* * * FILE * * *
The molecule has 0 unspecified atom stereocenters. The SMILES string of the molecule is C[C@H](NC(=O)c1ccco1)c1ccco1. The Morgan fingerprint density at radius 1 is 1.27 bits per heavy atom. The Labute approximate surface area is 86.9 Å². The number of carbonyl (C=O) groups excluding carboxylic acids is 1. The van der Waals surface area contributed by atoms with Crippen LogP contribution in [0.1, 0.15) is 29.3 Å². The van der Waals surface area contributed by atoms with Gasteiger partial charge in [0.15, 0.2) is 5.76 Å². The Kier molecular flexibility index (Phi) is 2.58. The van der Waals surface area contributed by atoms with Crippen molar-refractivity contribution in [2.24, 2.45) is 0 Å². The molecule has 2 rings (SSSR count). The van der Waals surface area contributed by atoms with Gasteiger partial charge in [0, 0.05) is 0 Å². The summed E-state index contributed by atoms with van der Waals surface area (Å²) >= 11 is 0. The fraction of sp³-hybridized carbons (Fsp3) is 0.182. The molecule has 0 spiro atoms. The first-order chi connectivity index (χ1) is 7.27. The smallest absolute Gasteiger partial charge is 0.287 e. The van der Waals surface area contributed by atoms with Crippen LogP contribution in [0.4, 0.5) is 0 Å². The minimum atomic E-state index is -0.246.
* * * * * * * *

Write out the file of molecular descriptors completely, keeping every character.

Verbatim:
The molecule has 0 unspecified atom stereocenters. The SMILES string of the molecule is C[C@H](NC(=O)c1ccco1)c1ccco1. The Morgan fingerprint density at radius 1 is 1.27 bits per heavy atom. The Labute approximate surface area is 86.9 Å². The number of carbonyl (C=O) groups excluding carboxylic acids is 1. The van der Waals surface area contributed by atoms with Crippen LogP contribution in [0.1, 0.15) is 29.3 Å². The van der Waals surface area contributed by atoms with Gasteiger partial charge in [0.15, 0.2) is 5.76 Å². The Kier molecular flexibility index (Phi) is 2.58. The van der Waals surface area contributed by atoms with Crippen molar-refractivity contribution in [2.24, 2.45) is 0 Å². The molecule has 2 rings (SSSR count). The van der Waals surface area contributed by atoms with Gasteiger partial charge in [0, 0.05) is 0 Å². The summed E-state index contributed by atoms with van der Waals surface area (Å²) >= 11 is 0. The fraction of sp³-hybridized carbons (Fsp3) is 0.182. The molecule has 0 spiro atoms. The first-order chi connectivity index (χ1) is 7.27. The smallest absolute Gasteiger partial charge is 0.287 e. The van der Waals surface area contributed by atoms with Crippen LogP contribution in [0.4, 0.5) is 0 Å². The minimum atomic E-state index is -0.246.